Not insignificant amongst recent events in our household has been the return of an adult offspring to reside with us. During the intervening ten years that has been child free we have, as one does, fallen into what we had considered to be our default, retirement, do-as-we-wish lifestyle, involving eating when and what we like, coming and going when we please, becoming pernickety about some habits and lackadaisical about others and considering that we have despatched our duty towards our progeny. In other words we have been gradually evolving into ancient, dotty creatures like our parents used to be.
Now we’ve all had to make adjustments, and although I must add that this is not the first time it has happened, or even with the same child, I find I am regressing to a former self; one who was a parent, with all the accompanying, irritating, overbearing, suffocating tendencies that such a role carries.
I say, ‘You can’t be warm enough like that’, or ‘Aren’t you going to eat before you go out?’, or ‘How are you getting home?’ or ‘Oh dear’. Being aware of this foible and its annoyance factor does nothing to prevent these pseudo-maternal utterances. They are out of my mouth before you can say ‘empty nest’, just as if I’m running on an automatic mummy circuit.
All this would be much more understandable if I’d been a natural, a homely ‘earth mother’ type when they were small. But motherly I was not. Oh, I loved them of course! But I’d been unprepared for the relentless clamour that babies and toddlers create; unaware that no minute of any day belonged to me, not to sit down and have a coffee, read a newspaper, browse in a shop, weed a garden border, have a bath or even to sit on a lavatory alone and uninterrupted.
Looking after babies and toddlers can be fun and rewarding. They are sweet and funny. It can also be exhausting, frustrating, lonely and boring. They demand all your time. They are messy and not always happy. I took a number of years off to tend to mine. I enjoyed seeing them grow and develop, but the loss of salary led to a Spartan quality of life. Whilst there were probably benefits to my being their sole carer I don’t think they’d have been worse off if I’d worked part-time.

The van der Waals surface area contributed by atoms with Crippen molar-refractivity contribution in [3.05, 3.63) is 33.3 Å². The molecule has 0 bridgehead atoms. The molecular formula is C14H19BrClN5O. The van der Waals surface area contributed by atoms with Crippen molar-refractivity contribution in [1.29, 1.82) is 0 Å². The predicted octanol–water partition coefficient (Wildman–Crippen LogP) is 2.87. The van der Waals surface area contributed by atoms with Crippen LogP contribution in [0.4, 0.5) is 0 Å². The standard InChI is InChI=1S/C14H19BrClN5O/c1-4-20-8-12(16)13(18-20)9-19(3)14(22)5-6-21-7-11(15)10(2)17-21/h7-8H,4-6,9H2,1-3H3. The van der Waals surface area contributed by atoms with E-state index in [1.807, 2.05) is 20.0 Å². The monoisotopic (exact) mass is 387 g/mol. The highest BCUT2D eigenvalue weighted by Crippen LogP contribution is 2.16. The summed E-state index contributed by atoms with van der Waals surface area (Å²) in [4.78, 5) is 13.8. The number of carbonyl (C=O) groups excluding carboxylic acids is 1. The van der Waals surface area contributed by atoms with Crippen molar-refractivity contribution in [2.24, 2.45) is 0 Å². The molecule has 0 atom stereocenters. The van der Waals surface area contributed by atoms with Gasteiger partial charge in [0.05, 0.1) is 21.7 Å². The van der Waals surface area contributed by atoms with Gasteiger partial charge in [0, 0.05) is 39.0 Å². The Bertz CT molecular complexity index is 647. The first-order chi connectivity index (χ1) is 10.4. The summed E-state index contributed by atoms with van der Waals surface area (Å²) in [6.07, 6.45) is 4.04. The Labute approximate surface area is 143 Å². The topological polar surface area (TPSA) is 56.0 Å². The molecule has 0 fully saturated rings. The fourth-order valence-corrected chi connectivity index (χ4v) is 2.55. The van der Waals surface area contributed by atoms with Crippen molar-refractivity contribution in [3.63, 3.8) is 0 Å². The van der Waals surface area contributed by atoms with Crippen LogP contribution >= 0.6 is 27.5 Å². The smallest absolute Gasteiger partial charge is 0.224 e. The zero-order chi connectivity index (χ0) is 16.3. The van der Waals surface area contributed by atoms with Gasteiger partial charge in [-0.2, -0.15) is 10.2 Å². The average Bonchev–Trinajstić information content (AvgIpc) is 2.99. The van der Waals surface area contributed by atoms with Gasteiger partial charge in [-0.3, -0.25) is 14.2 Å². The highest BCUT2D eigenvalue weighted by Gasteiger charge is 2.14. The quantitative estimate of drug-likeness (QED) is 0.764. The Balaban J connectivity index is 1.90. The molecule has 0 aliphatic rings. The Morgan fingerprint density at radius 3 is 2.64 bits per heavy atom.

Quality child care is essential to families these days. I fail to see how anyone is going to be able to look after 6 toddlers on their own. Two was hard enough for me [and they were my own children!]. Where is the connection between a less advantageous ratio of child to adult and it costing less? Or staff getting paid more? It is a demanding and a skilled job and the people doing it should receive the pay and status they deserve without compromising their conditions.
And as for grown up children? I shall probably continue in my bumbling attempts to be a mother until I croak. Do we have a term for them, an acronym [like SKIers or DINKies?]? Some call them Boomerang kids, but I thought GUKAPs might do. [Grown Up Kids At Parents].